The troops were part of the 16th (Irish) Division of the British Army who were targeted by the II (Bavarian) Corps of the German Army to be subjected to a Gas attack. The Irish knew an attack was imminent but the question was when? Early in the morning of the 27th the Germans struck and the deadly concoction of Chlorine & Phosgene was released from over 3,000 gas cylinders hidden along the German front lines. This caused soldiers to choke to death or to be so incapacitated that they could not resist an enemy attack. For whatever reason, faulty respirators, or just being caught off guard the men of the 8th Royal Dublin Fusiliers suffered particularly badly that day. In two days the 8th Battalion lost 368 men from all causes out of 946 recorded as present at the battle.

An officer of the 7th Leinster regiment, Lieutenant Lyon, had the terrible task of gathering the dead. ‘They were in all sorts of tragic attitudes, some of them holding hands like children in the dark.’ He and his men found themselves pestered for the next few days by ‘half-poisoned rats by the hundred.’

The Chaplain to the Dublin Fusiliers (Father Willie Doyle) described the scenes after the attack in a letter home to his father:

Many men died before I could reach them and were gone before I could pass back. There they lay, scores of them (we lost 800, nearly all from gas) in the bottom of the trench, in every conceivable posture of human agony; the cloths torn off their bodies in a vain effort to breathe while from end to end of that valley of death came one long unceasing moan from the lips of brave men fighting and struggling for life.

Two days later the Germans struck again and this time the 7th Royal Inniskilling Fusiliers were the main target and they also suffered huge casualties. Out of 647 present they lost 263 most of them gassed. Ironically the wind then turned and the deadly cloud drifted back on the German lines and inflicted similar punishment on their own men.

The Official History of the War quotes casualties for this attack for 27th and 29th April, as 570 killed (232 from shelling, 338 from gas) and 1,410 wounded (488 from shelling, 922 from gas).


27‭ ‬April‭ ‬1916:‭ ‬The Insurrection continued in Dublin on this day.

The British commenced a bombardment of the GPO from close range.‭ ‬Buildings on the street were soon on fire and many were engulfed by the flames.‭ ‬.‭ ‬While supervising the erection of a barricade in a nearby street,‭ ‬James Connolly was wounded in the ankle and had to be helped back into the GPO.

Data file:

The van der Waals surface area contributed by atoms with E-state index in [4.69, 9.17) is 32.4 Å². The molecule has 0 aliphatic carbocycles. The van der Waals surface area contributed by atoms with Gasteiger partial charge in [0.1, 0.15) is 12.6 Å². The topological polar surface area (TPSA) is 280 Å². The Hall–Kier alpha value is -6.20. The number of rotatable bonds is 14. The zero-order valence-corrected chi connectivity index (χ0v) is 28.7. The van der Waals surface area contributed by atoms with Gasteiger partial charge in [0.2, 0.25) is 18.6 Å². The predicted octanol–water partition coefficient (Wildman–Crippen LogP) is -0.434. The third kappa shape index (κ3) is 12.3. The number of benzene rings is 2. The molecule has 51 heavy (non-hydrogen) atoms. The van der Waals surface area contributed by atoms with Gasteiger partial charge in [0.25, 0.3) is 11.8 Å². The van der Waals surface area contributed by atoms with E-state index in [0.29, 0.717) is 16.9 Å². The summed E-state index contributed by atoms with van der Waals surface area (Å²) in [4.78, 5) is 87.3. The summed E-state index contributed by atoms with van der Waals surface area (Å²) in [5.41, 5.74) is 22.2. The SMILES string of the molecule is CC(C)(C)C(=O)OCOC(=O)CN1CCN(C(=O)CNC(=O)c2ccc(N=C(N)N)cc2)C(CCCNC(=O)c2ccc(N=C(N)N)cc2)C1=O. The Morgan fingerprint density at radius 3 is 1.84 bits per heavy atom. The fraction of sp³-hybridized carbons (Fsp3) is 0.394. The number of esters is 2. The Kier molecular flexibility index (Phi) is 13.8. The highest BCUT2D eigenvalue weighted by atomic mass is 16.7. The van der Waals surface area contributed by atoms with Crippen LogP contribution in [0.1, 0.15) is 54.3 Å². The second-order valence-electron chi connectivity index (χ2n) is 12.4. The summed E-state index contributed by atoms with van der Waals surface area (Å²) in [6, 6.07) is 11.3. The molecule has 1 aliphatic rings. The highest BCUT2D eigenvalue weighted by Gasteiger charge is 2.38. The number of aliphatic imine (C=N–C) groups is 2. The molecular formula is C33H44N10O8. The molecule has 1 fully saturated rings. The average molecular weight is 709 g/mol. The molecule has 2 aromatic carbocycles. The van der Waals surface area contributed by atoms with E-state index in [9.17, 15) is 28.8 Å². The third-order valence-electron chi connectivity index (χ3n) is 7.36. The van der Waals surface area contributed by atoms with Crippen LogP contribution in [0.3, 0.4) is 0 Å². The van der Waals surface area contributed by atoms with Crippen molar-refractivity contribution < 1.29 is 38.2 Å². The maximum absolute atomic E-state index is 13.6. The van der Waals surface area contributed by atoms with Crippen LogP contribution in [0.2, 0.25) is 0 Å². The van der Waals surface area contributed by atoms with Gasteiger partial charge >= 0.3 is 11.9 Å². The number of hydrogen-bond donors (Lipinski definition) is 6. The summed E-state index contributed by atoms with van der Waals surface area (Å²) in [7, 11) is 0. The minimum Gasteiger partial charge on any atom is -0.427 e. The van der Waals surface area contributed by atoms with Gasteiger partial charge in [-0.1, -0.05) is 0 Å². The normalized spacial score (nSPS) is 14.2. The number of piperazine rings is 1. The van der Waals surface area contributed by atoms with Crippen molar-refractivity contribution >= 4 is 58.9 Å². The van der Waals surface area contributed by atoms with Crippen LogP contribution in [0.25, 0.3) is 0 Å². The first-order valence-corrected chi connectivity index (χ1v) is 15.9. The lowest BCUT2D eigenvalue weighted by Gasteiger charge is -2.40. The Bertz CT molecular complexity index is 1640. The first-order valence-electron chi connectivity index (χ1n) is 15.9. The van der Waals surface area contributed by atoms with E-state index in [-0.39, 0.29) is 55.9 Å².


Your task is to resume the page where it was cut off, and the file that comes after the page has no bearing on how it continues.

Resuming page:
Supplies in the City began to run short and many civilians became desperate for food.

‭"‬Thursday,‭ ‬April‭ ‬27th,‭ ‬after lunch‭ ‬-‭ ‬In the forenoon I was down at Morehampton Road shop.‭ ‬All there was normal but supplies somewhat limited.‭ ‬Afterwards down at Baggot St.‭ (‬Upper‭)‬.‭ ‬Many shops were closed and supplies in many were running out.‭ ‬No meat.‭ ‬Got the last Oxtongue and‭ ‬2‭ ‬Mutton Kidneys at Butchers,‭ ‬all meat commandeered by military.‭ ‬Carried home,‭ ‬2‭ ‬stone Potatoes and meat,‭ ‬everybody out carrying home their own stores.‭"
Alfred Fannin‭ ‬Letters from Dublin,‭ ‬Easter‭ ‬1916


In North King Street there was intense house to house fighting and armoured cars were used to back up the British assaults.‭ ‬Further up the river the Four Courts,‭ ‬held by Commandant Edward Daly and his men,‭ ‬came under attack from the British artillery.‭ ‬Over at the South Dublin Union Cathal Brugha was wounded in the continued fighting.

At about‭ ‬10‭ ‬pm that Thursday evening,‭ ‬an oil depot opposite the GPO exploded sending flames high into the night sky.

This night also was calm and beautiful,‭ ‬but this night was the most sinister and woeful of all those that have passed.‭ ‬The sound of artillery,‭ ‬of rifles,‭ ‬machine guns,‭ ‬grenades,‭ ‬did not cease for a moment.‭ ‬From my window I saw a red flare that crept to the sky,‭ ‬and stole over it and remained there glaring‭; ‬the smoke reached from the ground to the clouds,‭ ‬and I could see great red sparks go soaring to enormous heights‭; ‬while always,‭ ‬in the calm air,‭ ‬hour after hour there was the buzzing and rattling and thudding of guns,‭ ‬and,‭ ‬but for the guns,‭ ‬silence.

James Stephens‭ ‬The Insurrection in Dublin




Wednesday, 26 April 2017


26‭ ‬April‭ ‬1916:‭ ‬Field guns from Trinity College and the gunboat‭ ‬Helga on the River Liffey bombarded the Irish Citizen’s Army HQ at Liberty Hall and demolished it.‭ ‬Buildings in O’Connell St were also targeted and destroyed.‭ ‬The upper floor of the GPO was evacuated as the men there came under sustained attack from British snipers and guns.